You have probably come across the AsReadOnly() extension method, and have probably made liberal use of it.

However there is a slight gotcha that may surprise you.

The documentation says as follows:

Returns a read-only [ReadOnlyCollection]( wrapper for the current collection.

The devil is in the details!

Take this code:

// Create an array of names
var names = new List<string>() { "Anna", "Jane", "Mary" };
// Return AsReadOnly
var readOnlyNames = names.AsReadOnly();
// Print the read only list
Console.WriteLine(String.Join(",", readOnlyNames));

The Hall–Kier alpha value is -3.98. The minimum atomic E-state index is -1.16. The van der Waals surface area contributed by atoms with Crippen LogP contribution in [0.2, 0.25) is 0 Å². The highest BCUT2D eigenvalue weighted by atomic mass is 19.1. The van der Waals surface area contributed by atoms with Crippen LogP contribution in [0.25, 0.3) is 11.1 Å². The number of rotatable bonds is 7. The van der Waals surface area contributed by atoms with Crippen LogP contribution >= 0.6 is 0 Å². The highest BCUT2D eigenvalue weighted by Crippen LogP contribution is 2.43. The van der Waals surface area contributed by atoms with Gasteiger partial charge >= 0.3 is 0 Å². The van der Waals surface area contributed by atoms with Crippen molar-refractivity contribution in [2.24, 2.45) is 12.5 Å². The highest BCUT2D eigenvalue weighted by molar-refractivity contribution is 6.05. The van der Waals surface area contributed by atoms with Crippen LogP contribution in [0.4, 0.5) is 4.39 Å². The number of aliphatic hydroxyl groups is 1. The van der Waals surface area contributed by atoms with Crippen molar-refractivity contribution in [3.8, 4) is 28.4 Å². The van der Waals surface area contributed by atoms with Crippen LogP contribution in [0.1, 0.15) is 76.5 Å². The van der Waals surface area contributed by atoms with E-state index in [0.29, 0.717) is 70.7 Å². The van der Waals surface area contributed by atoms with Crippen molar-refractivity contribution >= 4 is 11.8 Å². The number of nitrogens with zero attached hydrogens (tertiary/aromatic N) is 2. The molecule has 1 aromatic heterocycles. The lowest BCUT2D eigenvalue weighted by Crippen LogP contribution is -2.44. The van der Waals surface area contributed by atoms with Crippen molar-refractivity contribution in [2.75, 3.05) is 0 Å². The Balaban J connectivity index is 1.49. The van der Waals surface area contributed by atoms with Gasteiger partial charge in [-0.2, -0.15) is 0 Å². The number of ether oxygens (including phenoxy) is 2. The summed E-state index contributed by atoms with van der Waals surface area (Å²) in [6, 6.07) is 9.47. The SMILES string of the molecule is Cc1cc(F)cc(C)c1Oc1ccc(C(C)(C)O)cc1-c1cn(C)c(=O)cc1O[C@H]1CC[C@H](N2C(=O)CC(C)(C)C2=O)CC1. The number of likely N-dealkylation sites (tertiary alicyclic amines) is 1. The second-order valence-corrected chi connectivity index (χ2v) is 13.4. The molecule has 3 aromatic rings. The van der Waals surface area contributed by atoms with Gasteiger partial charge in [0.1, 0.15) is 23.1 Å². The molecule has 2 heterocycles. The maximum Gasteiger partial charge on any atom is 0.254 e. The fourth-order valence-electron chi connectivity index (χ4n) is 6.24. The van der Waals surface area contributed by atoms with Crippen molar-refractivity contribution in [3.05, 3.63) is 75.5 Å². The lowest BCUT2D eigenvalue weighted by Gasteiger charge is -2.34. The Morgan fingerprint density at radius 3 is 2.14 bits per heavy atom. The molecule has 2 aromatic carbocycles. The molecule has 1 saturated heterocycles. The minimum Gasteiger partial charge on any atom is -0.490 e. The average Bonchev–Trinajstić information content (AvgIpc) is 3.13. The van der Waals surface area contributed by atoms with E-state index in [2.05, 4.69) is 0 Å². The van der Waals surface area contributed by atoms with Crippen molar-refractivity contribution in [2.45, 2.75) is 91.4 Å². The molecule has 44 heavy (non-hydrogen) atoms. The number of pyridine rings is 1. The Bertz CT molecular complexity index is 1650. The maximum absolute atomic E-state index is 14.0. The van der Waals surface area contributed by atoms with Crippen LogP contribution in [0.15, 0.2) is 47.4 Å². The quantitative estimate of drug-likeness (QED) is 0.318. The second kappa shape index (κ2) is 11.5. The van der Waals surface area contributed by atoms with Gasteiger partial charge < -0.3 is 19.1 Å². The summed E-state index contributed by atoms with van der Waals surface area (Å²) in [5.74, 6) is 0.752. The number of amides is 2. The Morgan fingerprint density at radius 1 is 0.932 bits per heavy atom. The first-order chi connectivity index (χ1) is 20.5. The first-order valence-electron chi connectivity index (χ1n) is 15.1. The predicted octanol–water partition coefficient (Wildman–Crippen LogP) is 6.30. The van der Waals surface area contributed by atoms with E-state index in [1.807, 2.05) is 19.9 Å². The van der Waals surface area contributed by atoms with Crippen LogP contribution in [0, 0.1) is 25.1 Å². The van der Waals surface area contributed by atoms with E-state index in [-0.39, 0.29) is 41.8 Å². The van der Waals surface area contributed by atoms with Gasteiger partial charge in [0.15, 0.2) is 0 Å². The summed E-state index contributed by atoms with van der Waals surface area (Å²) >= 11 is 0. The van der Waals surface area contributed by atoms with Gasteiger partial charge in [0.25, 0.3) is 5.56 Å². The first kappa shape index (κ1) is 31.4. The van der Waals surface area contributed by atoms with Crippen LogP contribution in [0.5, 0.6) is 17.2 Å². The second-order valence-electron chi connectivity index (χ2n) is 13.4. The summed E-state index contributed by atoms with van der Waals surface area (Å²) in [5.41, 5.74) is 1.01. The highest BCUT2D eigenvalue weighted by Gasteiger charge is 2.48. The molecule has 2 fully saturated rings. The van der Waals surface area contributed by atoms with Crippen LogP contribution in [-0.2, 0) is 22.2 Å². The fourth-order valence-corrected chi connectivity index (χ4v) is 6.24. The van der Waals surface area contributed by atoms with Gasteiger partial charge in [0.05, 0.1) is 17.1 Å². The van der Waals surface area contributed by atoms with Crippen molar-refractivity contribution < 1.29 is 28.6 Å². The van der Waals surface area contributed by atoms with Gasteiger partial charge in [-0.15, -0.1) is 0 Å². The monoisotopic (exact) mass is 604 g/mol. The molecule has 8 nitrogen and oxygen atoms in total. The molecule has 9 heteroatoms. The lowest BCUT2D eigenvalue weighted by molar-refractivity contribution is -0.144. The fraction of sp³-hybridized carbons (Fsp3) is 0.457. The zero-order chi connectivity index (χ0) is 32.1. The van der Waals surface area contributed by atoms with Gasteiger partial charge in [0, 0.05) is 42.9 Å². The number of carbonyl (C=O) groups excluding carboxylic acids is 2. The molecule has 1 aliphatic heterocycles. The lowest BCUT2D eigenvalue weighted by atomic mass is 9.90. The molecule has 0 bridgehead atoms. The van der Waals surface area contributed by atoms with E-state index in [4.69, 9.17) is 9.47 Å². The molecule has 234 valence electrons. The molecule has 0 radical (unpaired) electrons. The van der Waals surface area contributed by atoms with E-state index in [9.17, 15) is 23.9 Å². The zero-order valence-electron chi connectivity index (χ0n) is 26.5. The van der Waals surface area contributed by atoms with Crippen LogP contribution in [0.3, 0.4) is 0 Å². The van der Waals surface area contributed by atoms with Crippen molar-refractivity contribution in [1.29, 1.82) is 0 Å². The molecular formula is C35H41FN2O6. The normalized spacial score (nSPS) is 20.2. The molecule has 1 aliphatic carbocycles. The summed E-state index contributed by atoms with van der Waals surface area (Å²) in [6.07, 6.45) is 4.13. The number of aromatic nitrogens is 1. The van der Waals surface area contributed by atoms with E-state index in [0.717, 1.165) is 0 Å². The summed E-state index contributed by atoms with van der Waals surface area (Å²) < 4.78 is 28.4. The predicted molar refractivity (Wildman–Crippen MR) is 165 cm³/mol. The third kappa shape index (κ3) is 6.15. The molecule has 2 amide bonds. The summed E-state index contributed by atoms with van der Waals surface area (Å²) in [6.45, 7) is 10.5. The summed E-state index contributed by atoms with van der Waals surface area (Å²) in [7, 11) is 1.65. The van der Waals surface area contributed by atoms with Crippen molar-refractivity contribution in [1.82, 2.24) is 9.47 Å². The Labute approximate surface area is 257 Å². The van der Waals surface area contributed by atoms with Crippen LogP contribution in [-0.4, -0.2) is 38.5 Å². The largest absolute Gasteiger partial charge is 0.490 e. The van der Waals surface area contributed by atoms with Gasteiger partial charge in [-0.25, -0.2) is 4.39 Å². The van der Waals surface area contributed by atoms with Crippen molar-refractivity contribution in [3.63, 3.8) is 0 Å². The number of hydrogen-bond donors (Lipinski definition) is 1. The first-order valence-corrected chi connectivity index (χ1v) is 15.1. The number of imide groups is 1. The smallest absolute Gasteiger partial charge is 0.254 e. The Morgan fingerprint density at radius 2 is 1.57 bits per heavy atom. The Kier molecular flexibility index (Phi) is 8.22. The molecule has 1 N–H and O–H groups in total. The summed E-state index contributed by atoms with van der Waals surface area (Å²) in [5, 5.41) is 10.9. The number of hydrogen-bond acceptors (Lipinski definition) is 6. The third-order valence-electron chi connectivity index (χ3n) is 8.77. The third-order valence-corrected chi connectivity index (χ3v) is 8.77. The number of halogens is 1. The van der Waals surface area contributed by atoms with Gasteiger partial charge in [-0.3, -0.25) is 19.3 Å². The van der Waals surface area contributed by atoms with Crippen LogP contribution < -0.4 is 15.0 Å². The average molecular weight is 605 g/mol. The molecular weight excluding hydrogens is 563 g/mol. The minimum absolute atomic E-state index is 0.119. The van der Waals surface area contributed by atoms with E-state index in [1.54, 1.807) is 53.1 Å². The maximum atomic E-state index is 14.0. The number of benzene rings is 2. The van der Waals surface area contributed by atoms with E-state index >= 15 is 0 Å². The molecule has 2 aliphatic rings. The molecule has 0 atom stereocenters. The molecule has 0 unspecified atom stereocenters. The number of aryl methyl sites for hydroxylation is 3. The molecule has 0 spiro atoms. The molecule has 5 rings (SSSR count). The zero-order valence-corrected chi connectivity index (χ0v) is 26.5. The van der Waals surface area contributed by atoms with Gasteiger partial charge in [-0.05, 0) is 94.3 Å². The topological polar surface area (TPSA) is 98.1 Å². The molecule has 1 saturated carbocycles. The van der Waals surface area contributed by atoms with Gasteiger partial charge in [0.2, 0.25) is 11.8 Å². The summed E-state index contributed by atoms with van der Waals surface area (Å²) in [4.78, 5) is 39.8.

// Change the first name in the original list
names[0] = "Clarice";
// Print the read only list again
Console.WriteLine(String.Join(",", readOnlyNames));

You might be surprised to note that it prints the following:

Yes. Changing the original list changes the ReadOnlyCollection as well!

Calling AsReadOnly() returns a wrapper to the original list. Changes to the original list will manifest in the read only collection.

This might not be a problem when crossing application boundaries (say using JSON) but it may provide some surprises if the read only collection and the original list co-exist, perhaps internally in a class.

So how do we tackle the problem of returning a collection that you do not intend to be modified?

We can look at solutions next time.

Happy Hacking!